New Delhi, July 2: From Mubarak to Morsi, the journey of Egypt has not been any better and the army has again become an arbitrator of power.
Today, President Mohamed Morsi rejected an army ultimatum threatening to intervene if the Islamist President did not meet the demands of the people.
Monday's army statement came just a day after millions of protesters took to the streets across Egypt, calling for Morsi to step down. The sit in at Cairo's Tahrir Square continues with thousands keeping a vigil.
However, Morsi, despite resignations by his foreign minister and other high profile cabinet ministers, said that he would continue on its own path towards national reconciliation. Mursi's military adviser, U.S.-trained former chief-of-staff General Sami Anan, also resigned.
The army has given Morsi 48 hours to comply with its call. "If the demands of the people are not met in this period... (the armed forces) will announce a future roadmap and measures to oversee its implementation," it said.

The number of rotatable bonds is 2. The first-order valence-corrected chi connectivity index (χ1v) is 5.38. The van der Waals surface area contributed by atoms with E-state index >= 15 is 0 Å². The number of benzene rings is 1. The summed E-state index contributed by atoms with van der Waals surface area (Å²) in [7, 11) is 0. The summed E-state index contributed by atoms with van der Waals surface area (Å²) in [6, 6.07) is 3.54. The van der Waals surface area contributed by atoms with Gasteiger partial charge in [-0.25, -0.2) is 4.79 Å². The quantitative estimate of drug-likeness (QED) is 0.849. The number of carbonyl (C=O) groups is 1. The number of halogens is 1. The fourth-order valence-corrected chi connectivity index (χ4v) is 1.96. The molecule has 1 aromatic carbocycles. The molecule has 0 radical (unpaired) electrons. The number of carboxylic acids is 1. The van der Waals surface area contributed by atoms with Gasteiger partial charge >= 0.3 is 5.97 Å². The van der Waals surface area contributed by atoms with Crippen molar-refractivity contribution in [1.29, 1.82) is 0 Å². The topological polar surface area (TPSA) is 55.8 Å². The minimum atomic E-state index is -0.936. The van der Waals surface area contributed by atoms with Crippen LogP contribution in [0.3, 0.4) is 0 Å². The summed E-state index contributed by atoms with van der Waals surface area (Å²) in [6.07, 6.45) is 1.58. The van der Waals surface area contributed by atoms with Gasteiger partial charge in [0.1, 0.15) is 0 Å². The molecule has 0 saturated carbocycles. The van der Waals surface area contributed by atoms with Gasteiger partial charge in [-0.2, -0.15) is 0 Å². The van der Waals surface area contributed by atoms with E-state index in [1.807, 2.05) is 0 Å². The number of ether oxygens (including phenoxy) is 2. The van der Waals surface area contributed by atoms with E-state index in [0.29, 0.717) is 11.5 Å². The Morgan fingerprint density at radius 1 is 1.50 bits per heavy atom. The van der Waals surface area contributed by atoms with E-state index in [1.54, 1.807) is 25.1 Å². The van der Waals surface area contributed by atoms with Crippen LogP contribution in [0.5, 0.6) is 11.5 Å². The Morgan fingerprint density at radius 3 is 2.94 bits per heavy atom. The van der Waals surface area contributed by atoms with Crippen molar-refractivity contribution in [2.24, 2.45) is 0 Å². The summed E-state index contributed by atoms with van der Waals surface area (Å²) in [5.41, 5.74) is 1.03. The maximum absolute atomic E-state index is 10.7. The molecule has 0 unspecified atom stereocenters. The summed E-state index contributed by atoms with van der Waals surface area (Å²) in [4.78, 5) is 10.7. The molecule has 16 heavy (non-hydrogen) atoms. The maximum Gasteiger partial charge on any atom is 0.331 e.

Morsi is Egypt's first freely elected president. A longtime leader of the powerful Muslim Brotherhood, he was catapulted to power by the 2011 uprising that ended three decades of dictator Hosni Mubarak's rule.
The president now looks completely isolated with the liberal opposition refusing to talk to him and the armed forces giving him an ultimatum on sharing of power.
Morsi's opponents accuse him of having betrayed the revolution by concentrating power in Islamist hands and of sending the economy into freefall.
His supporters say he inherited many problems from a corrupt regime, and that he should be allowed to complete his term, which ends in 2016.
For many Egyptians, fixing the economy is key. Unrest since Mubarak fell has decimated tourism and investment and state finances are in poor shape, drained by extensive subsidy regimes and struggling to provide regular supplies of fuel.